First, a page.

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XB-ART-57811
Genesis January 1, 2021; 59 (1-2): e23411.

Understanding cornea epithelial stem cells and stem cell deficiency: Lessons learned using vertebrate model systems.

Adil MT , Henry JJ .


Abstract
Animal models have contributed greatly to our understanding of human diseases. Here, we focus on cornea epithelial stem cell (CESC) deficiency (commonly called limbal stem cell deficiency, LSCD). Corneal development, homeostasis and wound healing are supported by specific stem cells, that include the CESCs. Damage to or loss of these cells results in blindness and other debilitating ocular conditions. Here we describe the contributions from several vertebrate models toward understanding CESCs and LSCD treatments. These include both mammalian models, as well as two aquatic models, Zebrafish and the amphibian, Xenopus. Pioneering developments have been made using stem cell transplants to restore normal vision in patients with LSCD, but questions still remain about the basic biology of CESCs, including their precise cell lineages and behavior in the cornea. We describe various cell lineage tracing studies to follow their patterns of division, and the fates of their progeny during development, homeostasis, and wound healing. In addition, we present some preliminary results using the Xenopus model system. Ultimately, a more thorough understanding of these cornea cells will advance our knowledge of stem cell biology and lead to better cornea disease therapeutics.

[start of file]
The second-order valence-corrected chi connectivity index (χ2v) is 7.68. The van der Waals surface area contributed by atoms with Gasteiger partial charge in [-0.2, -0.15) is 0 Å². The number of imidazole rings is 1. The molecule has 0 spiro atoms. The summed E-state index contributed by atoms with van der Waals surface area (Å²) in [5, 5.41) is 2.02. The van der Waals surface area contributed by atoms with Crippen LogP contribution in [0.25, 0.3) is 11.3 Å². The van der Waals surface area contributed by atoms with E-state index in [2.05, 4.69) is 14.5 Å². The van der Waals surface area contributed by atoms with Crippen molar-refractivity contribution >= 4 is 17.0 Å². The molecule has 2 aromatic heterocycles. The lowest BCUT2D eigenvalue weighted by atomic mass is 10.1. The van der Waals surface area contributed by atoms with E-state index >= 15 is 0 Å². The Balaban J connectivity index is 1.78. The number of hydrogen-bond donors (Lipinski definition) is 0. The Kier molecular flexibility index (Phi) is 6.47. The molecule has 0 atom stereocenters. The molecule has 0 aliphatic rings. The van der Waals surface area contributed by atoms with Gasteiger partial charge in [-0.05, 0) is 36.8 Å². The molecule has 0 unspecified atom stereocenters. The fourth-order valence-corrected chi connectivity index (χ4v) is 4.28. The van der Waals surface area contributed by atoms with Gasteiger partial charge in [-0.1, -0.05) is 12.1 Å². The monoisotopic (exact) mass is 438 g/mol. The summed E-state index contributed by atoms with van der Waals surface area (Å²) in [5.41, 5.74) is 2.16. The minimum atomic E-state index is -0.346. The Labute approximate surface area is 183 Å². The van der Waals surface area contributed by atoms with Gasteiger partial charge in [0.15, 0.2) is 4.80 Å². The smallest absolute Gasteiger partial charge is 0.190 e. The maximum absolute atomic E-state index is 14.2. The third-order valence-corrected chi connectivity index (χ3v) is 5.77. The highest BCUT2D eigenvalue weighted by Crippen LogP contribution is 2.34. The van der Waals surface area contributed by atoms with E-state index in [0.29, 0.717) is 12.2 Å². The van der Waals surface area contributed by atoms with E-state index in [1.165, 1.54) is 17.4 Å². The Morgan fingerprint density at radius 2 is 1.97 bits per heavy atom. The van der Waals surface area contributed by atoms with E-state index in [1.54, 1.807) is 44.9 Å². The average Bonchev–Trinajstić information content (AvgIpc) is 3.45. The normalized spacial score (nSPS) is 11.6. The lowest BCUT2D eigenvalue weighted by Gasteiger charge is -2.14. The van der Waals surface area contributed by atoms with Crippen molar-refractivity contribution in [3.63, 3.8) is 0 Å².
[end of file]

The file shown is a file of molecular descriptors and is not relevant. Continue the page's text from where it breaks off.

PubMed ID: 33576188
Article link: Genesis
Grant support: [+]

Species referenced: Xenopus laevis
Genes referenced: abcb5 pax6
GO keywords: cornea development in camera-type eye


Article Images: [+] show captions